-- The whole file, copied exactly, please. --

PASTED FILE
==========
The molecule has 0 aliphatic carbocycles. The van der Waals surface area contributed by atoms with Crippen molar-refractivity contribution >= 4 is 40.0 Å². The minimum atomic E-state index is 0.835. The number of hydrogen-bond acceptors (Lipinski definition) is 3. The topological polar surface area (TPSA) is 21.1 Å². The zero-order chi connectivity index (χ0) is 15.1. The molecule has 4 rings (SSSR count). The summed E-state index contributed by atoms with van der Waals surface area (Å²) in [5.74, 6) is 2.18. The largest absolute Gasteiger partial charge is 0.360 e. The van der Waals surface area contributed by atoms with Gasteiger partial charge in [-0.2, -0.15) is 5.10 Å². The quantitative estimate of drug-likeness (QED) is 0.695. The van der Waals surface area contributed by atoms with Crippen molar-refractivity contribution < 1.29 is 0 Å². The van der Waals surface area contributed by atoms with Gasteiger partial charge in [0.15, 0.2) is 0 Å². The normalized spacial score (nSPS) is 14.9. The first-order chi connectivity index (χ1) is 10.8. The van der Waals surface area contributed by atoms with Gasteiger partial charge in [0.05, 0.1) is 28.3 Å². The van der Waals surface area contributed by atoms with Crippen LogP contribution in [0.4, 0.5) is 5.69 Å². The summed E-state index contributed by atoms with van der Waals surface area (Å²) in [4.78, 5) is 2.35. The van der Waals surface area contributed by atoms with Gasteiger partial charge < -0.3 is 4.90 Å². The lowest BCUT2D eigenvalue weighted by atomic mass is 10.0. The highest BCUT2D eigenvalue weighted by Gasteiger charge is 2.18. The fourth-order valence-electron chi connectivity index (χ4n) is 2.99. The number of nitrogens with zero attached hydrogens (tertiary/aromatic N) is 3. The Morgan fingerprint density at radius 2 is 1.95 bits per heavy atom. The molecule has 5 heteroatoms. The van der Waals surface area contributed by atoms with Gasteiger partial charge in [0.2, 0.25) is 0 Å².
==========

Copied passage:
The molecule has 0 aliphatic carbocycles. The van der Waals surface area contributed by atoms with Crippen molar-refractivity contribution >= 4 is 40.0 Å². The minimum atomic E-state index is 0.835. The number of hydrogen-bond acceptors (Lipinski definition) is 3. The topological polar surface area (TPSA) is 21.1 Å². The zero-order chi connectivity index (χ0) is 15.1. The molecule has 4 rings (SSSR count). The summed E-state index contributed by atoms with van der Waals surface area (Å²) in [5.74, 6) is 2.18. The largest absolute Gasteiger partial charge is 0.360 e. The van der Waals surface area contributed by atoms with Gasteiger partial charge in [-0.2, -0.15) is 5.10 Å². The quantitative estimate of drug-likeness (QED) is 0.695. The van der Waals surface area contributed by atoms with Crippen molar-refractivity contribution < 1.29 is 0 Å². The van der Waals surface area contributed by atoms with Gasteiger partial charge in [0.15, 0.2) is 0 Å². The normalized spacial score (nSPS) is 14.9. The first-order chi connectivity index (χ1) is 10.8. The van der Waals surface area contributed by atoms with Gasteiger partial charge in [0.05, 0.1) is 28.3 Å². The van der Waals surface area contributed by atoms with Crippen LogP contribution in [0.4, 0.5) is 5.69 Å². The summed E-state index contributed by atoms with van der Waals surface area (Å²) in [4.78, 5) is 2.35. The van der Waals surface area contributed by atoms with Gasteiger partial charge < -0.3 is 4.90 Å². The lowest BCUT2D eigenvalue weighted by atomic mass is 10.0. The highest BCUT2D eigenvalue weighted by Gasteiger charge is 2.18. The fourth-order valence-electron chi connectivity index (χ4n) is 2.99. The number of nitrogens with zero attached hydrogens (tertiary/aromatic N) is 3. The Morgan fingerprint density at radius 2 is 1.95 bits per heavy atom. The molecule has 5 heteroatoms. The van der Waals surface area contributed by atoms with Gasteiger partial charge in [0.2, 0.25) is 0 Å².